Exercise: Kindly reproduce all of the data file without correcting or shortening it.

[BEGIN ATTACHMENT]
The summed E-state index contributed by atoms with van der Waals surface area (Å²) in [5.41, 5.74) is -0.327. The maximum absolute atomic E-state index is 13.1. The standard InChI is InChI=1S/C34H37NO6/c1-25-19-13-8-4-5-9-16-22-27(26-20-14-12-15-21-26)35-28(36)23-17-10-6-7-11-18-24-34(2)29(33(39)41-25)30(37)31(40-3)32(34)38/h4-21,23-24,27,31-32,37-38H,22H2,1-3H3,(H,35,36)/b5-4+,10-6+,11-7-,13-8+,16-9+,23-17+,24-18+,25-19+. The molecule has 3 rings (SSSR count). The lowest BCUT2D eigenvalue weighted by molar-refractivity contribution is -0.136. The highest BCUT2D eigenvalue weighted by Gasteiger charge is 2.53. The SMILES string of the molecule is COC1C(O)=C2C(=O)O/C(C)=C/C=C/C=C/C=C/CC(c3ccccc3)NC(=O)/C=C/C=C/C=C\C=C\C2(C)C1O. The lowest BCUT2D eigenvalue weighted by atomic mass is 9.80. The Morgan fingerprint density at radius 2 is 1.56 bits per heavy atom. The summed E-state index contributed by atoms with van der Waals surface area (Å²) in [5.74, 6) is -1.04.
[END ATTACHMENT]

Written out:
The summed E-state index contributed by atoms with van der Waals surface area (Å²) in [5.41, 5.74) is -0.327. The maximum absolute atomic E-state index is 13.1. The standard InChI is InChI=1S/C34H37NO6/c1-25-19-13-8-4-5-9-16-22-27(26-20-14-12-15-21-26)35-28(36)23-17-10-6-7-11-18-24-34(2)29(33(39)41-25)30(37)31(40-3)32(34)38/h4-21,23-24,27,31-32,37-38H,22H2,1-3H3,(H,35,36)/b5-4+,10-6+,11-7-,13-8+,16-9+,23-17+,24-18+,25-19+. The molecule has 3 rings (SSSR count). The lowest BCUT2D eigenvalue weighted by molar-refractivity contribution is -0.136. The highest BCUT2D eigenvalue weighted by Gasteiger charge is 2.53. The SMILES string of the molecule is COC1C(O)=C2C(=O)O/C(C)=C/C=C/C=C/C=C/CC(c3ccccc3)NC(=O)/C=C/C=C/C=C\C=C\C2(C)C1O. The lowest BCUT2D eigenvalue weighted by atomic mass is 9.80. The Morgan fingerprint density at radius 2 is 1.56 bits per heavy atom. The summed E-state index contributed by atoms with van der Waals surface area (Å²) in [5.74, 6) is -1.04.